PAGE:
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April 30, 2018

Have Web Apps Replaced Native for Businesses?

React Native, a framework for creating native apps using web technologies, is currently one of Github's most popular repositories.

By CBR Staff Writer

With the recent emergence of new native-like web technologies and feature upgrades from the likes of iOS and Android, the discussion surrounding the web app versus native app debate is as intense as ever.

A Brief History

It is a well-known fact that the internet was created primarily for academics to exchange papers remotely. Fast-forward to today and who knew that the Internet would be used to serve applications for such a variety of things; think of Google Maps and Facebook, to name just two. In addition, native apps – which are downloaded onto a user’s phone – have also become an integral part of our daily lives. (The myriad benefits to Londoners include avoiding eye contact on the morning commute).

Web Apps are Becoming more Native-like and in Some Cases, Actually Native!

As the web platform continues to evolve, with better browsers, speedier servers and the ability to use device features such as GPS and cameras directly via the browser, it begs the question ‘Are native applications becoming less relevant?’

Facebook’s ‘React Native’ (a framework for creating native apps using web technologies) is currently one of Github’s most popular repositories, meaning that developers are both using and leaning towards this approach to building apps. The social media giant says “The code was downloaded about 70,000 times from npm in March 2016. With more than 30,000 stars, React Native is the 21st most starred repo on GitHub.”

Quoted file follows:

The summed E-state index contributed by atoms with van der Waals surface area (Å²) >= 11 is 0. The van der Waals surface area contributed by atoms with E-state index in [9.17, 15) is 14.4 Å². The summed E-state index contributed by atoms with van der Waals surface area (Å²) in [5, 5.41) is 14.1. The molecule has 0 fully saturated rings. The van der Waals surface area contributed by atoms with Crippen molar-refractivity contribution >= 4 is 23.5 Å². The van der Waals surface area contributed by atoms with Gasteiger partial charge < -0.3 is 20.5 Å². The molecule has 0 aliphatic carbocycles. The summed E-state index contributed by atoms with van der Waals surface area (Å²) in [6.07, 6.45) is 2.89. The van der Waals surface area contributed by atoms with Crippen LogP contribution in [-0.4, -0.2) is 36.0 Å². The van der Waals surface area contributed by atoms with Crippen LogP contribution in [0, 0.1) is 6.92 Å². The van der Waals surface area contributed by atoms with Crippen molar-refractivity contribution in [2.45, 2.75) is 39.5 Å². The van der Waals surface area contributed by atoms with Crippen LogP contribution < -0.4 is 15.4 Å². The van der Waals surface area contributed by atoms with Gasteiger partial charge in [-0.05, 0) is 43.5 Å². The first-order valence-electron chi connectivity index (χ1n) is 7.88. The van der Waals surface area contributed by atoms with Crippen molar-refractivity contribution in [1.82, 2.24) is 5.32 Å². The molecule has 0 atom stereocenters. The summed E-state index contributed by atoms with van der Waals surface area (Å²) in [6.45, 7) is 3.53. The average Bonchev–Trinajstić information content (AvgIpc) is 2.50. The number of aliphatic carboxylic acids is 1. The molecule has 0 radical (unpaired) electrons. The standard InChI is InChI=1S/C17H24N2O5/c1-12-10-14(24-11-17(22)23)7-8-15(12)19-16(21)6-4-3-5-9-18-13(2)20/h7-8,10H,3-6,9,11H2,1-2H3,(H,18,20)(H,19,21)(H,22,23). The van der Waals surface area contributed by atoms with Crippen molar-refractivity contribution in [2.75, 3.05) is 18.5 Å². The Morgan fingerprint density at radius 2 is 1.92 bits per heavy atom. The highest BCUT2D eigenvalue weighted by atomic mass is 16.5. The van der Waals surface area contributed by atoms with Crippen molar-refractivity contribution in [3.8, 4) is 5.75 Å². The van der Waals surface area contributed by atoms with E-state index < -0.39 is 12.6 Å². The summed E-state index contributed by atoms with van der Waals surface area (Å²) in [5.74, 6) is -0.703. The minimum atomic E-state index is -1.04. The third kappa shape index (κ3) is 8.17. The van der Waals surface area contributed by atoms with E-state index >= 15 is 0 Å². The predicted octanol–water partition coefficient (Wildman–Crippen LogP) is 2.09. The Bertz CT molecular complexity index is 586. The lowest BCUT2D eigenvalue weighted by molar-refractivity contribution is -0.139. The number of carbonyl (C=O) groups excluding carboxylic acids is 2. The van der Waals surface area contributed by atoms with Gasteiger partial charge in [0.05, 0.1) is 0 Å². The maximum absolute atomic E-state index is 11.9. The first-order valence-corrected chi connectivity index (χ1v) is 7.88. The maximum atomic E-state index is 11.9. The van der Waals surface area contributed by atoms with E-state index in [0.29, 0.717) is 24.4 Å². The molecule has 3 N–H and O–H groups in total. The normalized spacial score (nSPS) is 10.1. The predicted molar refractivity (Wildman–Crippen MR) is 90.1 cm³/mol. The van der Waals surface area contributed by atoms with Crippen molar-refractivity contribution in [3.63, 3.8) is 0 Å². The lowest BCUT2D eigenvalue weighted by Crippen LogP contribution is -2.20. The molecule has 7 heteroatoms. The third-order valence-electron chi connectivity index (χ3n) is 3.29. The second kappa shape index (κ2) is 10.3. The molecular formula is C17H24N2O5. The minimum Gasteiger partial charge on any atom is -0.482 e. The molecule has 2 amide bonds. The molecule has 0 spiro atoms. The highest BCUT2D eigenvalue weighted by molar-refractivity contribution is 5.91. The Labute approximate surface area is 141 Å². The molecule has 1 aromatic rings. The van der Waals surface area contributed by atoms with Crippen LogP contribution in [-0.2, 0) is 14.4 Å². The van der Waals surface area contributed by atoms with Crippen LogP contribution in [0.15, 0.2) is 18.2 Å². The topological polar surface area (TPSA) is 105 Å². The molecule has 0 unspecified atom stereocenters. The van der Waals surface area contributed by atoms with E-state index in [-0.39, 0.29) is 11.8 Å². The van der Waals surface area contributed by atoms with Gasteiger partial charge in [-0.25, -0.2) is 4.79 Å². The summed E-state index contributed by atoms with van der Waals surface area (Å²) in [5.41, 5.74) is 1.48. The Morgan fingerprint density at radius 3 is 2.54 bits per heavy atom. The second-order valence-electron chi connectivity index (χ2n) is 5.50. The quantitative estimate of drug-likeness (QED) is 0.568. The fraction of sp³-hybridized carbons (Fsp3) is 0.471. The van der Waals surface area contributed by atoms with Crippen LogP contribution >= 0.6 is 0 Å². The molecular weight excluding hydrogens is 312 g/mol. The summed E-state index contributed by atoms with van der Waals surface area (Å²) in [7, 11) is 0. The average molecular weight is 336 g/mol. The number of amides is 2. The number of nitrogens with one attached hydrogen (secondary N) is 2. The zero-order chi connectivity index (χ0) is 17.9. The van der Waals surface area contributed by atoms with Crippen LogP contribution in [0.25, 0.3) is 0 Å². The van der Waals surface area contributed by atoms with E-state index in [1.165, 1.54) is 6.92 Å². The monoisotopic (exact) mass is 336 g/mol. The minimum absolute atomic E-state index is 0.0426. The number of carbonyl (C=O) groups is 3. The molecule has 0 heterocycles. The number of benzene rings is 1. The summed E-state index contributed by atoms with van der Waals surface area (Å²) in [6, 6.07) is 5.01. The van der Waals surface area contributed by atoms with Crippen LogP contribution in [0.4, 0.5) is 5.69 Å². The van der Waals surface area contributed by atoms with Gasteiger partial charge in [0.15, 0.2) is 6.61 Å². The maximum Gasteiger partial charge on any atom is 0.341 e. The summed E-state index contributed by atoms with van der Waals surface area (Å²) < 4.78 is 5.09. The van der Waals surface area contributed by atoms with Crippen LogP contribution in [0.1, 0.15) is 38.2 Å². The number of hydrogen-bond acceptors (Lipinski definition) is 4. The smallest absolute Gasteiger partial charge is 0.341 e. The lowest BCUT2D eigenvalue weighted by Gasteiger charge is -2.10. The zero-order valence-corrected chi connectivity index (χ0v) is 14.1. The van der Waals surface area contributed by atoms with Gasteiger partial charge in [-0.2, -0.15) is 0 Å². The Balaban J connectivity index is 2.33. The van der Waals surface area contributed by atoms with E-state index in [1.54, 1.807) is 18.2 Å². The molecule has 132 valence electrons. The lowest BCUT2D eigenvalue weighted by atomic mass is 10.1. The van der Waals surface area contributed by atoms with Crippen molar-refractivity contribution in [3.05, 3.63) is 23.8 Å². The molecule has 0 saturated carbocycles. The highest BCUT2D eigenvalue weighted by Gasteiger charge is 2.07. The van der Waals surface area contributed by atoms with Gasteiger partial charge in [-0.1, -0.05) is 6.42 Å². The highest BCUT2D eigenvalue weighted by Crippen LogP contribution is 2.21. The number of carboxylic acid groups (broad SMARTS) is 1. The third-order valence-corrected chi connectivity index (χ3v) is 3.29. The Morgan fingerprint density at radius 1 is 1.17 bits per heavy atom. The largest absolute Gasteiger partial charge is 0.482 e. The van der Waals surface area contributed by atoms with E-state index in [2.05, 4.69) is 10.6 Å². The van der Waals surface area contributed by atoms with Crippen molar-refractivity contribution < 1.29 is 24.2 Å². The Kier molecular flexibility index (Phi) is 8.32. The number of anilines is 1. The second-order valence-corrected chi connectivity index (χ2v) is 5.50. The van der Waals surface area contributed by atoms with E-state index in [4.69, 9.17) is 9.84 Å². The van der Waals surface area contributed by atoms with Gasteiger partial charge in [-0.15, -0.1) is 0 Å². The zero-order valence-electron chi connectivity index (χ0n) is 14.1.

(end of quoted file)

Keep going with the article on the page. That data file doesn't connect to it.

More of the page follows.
Let’s look at the latest key features of each platform:

Web Apps

  • Modern web applications can utilise powerful new API’s which are enabling developers to create VR experiences, 3D games and other such computationally sophisticated applications in-browser for many platforms.
  • WebAssembly (the web community’s version of binary) is allowing non-web developers to build for the web platform by providing the compilation mechanism to run a variety of languages other than JavaScript in the browser.
  • Web Frameworks such as React Native (used by the likes of AirBnB and Skype), NativeScript and Ionic are empowering developers to build applications once and then convert such them into native Android and iOS apps seamlessly.
  • The user experience of web applications has historically not been on par with native apps.
  • Service Workers now allow users to access web apps offline, through the use of a programmable proxy that redirects network requests back to the users cached resources (very clever).
  • No need to download, as web applications are accessed via a URL.


  • The bleeding-edge of mobile-specific API’s is commonplace in native apps
  • Native applications now have a wide range of contexts, such as smartwatches, tablets, smart TV’s and with the emergence of IoT this context pool appears to be ever-increasing.
  • Native apps are able to make full use of their hosts hardware. This in turn results in a faster and more responsive experience for users.
  • Applications require periodic updates that often require more memory usage for users.

What the Future Holds

It is unclear as to whether the web app will overtake its native counterpart, however, what is clear is that web apps are becoming increasingly less distinguishable, with offline capabilities, new native-like API’s and perhaps most importantly, the ability to convert them into native applications adroitly. For the time being, business can adopt either to digitalise their products.


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